Drew’s hand has reached the space between her thighs when Molly tells him to stop, tells him to move his hand. Or at least, that’s what she tries to say. The words form in her head, she hears herself make a sound, but she can’t have actually said anything because he isn’t stopping, why isn’t he stopping? His fingers are moving now, spiders between her legs, searching for things, beginning to find them.
And then she flinches, twists her body away from him, towards the door. He pulls his hand back as if bitten. But a second later it’s there again, resting on her lap, and she hears his voice, speaking so calmly. “You’ve gotta relax, Molly.”
Her own voice, when it comes, is choked close to tears. “Just, can we, can we just drive?”
“I’m gonna make you feel good, babe. Trust me.” His hand is again between her legs, but this time she screams, this time she pushes his hand away. Later she will wonder whether this is the reason the sharp turn in the road takes him by surprise, or if he would have slammed down hard on the brake no matter what. The road is slick with new snow, and the tires give an angry, high-pitched squeal before the car barrels out of control, spinning around in three wide, elegant circles and then crashing headfirst into a giant drift of snow.
Two o’clock in the morning on a freezing February night, miles away from any remnants of civilization, Molly’s roommate skips wildly around a snow carpeted road singing that old hip-hop song, “Jump Around.” The thing is, Kara doesn’t know all the words to the song, or rather, any of the words, except for the ones in the title, and so hops around the dark, empty road just going, “Jump around, jump, jump, jump, jump, jump around!” while hugging her arms around her chest and shivering.
Drew’s Jaguar looks like it got halfway through burying itself and then gave up. Its entire front is submerged in an enormous snowdrift on the side of the road, leaving only the back exposed. Red taillights shoot out its ass and illuminate the immediate space surrounding the car-wrecked survivors, but only darkness spreads out from there, full and impenetrable. While Kara skips back and forth on the road singing, Molly and Travis and Adam watch as Drew guns the car in reverse. The back tires spin and spin and spin, squealing like hungry kittens, but the car doesn’t so much as budge. “Shit,” one of the boys says, Travis or Adam—Molly can’t remember which is which. They should just be one person. She could mesh their names together, like they do with celebrity couples: Tradam, or Advis. “This car isn’t going anywhere tonight,” says Tradam. “We’re fucked.”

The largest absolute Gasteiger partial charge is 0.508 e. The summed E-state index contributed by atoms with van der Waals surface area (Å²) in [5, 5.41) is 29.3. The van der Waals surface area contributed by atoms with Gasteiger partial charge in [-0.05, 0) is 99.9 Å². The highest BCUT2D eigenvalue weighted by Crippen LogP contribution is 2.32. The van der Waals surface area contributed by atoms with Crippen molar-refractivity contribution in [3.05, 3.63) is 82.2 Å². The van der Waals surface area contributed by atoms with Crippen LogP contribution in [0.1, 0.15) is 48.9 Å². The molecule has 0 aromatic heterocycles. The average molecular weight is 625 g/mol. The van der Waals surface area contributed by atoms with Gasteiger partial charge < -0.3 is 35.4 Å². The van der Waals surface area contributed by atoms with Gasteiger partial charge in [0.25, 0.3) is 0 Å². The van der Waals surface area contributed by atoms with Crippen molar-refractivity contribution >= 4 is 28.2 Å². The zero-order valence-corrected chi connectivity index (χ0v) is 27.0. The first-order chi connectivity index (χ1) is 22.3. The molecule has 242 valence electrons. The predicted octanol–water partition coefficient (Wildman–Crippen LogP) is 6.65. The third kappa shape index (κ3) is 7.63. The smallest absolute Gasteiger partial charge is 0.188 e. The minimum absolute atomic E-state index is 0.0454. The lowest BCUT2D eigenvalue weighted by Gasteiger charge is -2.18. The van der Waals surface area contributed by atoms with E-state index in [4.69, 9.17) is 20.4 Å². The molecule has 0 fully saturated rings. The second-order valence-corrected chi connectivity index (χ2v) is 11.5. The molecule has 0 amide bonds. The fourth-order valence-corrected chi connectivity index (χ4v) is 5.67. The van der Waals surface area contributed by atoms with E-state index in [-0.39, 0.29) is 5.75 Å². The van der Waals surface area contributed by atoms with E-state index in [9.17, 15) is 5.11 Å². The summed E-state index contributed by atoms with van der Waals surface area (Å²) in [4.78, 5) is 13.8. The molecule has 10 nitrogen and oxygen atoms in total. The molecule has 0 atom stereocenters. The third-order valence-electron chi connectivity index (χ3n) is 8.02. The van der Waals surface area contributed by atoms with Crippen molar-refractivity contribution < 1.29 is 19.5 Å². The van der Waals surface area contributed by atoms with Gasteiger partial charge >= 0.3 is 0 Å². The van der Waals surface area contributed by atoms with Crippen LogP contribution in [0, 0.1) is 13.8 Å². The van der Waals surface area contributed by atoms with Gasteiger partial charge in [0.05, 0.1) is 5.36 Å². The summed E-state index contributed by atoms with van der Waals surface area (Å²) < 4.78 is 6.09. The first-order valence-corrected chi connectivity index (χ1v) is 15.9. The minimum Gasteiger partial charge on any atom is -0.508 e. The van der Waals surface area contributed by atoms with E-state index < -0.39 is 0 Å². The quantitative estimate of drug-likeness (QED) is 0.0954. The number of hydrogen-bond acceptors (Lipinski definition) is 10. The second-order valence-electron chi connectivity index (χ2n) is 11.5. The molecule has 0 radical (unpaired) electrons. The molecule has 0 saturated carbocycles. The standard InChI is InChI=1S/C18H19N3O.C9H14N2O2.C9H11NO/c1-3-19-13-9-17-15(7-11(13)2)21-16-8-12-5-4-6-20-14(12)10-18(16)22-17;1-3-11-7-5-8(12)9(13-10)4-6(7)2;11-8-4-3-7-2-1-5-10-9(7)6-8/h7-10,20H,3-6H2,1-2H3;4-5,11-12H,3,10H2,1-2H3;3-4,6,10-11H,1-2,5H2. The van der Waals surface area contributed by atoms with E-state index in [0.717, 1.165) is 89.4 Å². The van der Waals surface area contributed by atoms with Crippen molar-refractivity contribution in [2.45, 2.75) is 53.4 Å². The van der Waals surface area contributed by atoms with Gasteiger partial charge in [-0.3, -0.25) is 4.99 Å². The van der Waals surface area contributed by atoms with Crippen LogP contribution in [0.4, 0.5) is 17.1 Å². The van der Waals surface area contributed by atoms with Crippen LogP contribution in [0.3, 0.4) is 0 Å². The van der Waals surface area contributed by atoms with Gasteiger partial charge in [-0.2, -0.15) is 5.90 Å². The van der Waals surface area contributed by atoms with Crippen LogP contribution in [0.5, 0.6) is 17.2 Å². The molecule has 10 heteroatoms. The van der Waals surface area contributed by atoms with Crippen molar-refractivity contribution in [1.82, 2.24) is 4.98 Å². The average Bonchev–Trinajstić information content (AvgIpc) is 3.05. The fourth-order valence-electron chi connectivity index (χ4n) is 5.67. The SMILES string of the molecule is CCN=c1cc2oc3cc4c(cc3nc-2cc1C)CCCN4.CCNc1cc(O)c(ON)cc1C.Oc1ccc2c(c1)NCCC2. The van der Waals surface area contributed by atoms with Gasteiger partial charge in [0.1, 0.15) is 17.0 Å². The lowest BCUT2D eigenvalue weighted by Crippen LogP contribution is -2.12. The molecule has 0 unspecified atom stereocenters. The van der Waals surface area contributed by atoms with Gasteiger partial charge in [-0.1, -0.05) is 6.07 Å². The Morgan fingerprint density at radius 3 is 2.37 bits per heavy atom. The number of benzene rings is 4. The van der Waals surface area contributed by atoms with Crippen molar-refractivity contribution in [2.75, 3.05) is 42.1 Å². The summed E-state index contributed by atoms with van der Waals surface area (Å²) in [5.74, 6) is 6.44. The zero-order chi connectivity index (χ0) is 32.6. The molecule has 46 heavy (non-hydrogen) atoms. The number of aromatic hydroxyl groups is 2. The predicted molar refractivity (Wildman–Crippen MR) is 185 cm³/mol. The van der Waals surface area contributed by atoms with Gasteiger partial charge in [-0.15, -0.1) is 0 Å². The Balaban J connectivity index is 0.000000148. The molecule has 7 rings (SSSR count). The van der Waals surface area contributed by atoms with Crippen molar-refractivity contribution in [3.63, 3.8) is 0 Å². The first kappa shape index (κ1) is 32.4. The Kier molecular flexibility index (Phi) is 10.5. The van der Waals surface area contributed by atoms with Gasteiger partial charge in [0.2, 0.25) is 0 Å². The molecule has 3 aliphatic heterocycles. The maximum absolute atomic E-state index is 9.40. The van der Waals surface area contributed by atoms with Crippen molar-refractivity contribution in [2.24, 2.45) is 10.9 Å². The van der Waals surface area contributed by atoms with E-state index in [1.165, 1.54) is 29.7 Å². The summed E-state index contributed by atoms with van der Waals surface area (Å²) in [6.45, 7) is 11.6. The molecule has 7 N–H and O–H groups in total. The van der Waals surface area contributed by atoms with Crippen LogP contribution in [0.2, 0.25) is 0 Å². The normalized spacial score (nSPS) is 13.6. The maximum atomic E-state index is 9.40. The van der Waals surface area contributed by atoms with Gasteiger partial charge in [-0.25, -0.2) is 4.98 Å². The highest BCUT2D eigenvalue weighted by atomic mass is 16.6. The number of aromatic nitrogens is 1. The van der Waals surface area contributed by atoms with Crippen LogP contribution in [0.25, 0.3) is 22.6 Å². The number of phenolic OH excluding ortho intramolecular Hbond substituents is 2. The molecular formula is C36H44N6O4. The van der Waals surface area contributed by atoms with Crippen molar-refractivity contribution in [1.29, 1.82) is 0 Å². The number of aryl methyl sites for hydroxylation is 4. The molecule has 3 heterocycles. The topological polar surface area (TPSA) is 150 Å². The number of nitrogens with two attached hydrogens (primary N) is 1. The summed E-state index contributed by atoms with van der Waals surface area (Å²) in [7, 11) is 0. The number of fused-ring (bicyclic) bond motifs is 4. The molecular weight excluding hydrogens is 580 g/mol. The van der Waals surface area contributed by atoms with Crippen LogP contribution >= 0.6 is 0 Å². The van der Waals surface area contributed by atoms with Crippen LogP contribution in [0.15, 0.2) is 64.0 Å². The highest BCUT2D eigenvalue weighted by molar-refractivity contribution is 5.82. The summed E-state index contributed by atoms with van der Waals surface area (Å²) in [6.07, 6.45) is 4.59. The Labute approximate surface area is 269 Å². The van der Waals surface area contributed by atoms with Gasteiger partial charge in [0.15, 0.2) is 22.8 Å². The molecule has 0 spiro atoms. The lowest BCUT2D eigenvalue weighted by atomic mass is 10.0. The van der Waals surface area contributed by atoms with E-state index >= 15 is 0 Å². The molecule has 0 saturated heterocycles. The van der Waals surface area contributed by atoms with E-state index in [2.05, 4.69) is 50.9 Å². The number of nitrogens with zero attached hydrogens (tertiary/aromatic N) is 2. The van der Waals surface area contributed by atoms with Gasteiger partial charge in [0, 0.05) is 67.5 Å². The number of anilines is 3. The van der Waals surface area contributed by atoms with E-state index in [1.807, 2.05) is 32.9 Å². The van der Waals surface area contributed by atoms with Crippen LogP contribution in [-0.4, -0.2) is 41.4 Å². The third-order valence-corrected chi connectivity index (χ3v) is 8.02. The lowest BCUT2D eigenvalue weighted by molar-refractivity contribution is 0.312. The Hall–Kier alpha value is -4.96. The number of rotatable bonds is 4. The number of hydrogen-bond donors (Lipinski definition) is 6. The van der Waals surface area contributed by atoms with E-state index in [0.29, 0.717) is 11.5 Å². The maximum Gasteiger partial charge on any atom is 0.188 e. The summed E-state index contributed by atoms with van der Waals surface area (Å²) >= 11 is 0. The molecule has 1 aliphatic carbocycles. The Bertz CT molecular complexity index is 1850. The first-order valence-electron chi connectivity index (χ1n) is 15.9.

The front door opens against the snow, allowing just enough space for Drew to squeeze his way out of the car, the snow rising up to his waist. He fumbles his way out onto the road and brushes himself off violently. “Fuck, it’s cold.” He looks around him. “Now what?”
“Jump, jump, jump, jump around!” says Kara.
Molly rubs her hands, although she can hardly feel them. “You wouldn’t happen to have any sand in your trunk, would you?”
Drew shakes his head.
“You might want to think about investing in a vehicle more suited for this terrain. Or if not, at least buying a bag of sand.”
Since the crash, Drew has not looked at Molly once. Now he does, and she is startled by what she sees. Before tonight, Drew might have been a lot of things, but scary wasn’t one of them. Now he is scary, fuming on the side of the road, a bottle of rage ready to be uncorked.
“You should shut the hell up. You’re the reason we’re even in this mess.”
Molly’s dumbfounded. “You’re seriously putting this on me?” She knows the smart thing would be just to let it go. Drew is bigger than her, stronger. Here, in this dark wilderness, he can have his way. She has a vision of her body lying prostrate in the snow, skin blue/white, frozen crystals of snot hanging from the end of her nose—a dead, snot-nosed angel. They’d find her the next morning, and strangers might form protests in her memory. Her name would become a symbol. Molly doesn’t want to be a symbol. Still, she can’t stop herself. How can he blame her for this? How can he so quickly twist reality to absolve him of all guilt?
Drew shakes his head, looks away. “I should have known you were fucking crazy after I saw you go off in class.”
For some reason this hurts more than anything. “I was just defending myself. That’s all I was doing.”
Tradam, in a rare moment of clear-headedness, steps in. “Let’s just figure out what to do. Does anybody have service out here? Because I don’t.”
Everyone shakes their head. Kara stops jumping, stops singing about jumping, lands next to Molly, starts shivering so hard she might as well still be jumping. “Ohmygod, it is So. Friggin’. Cold.”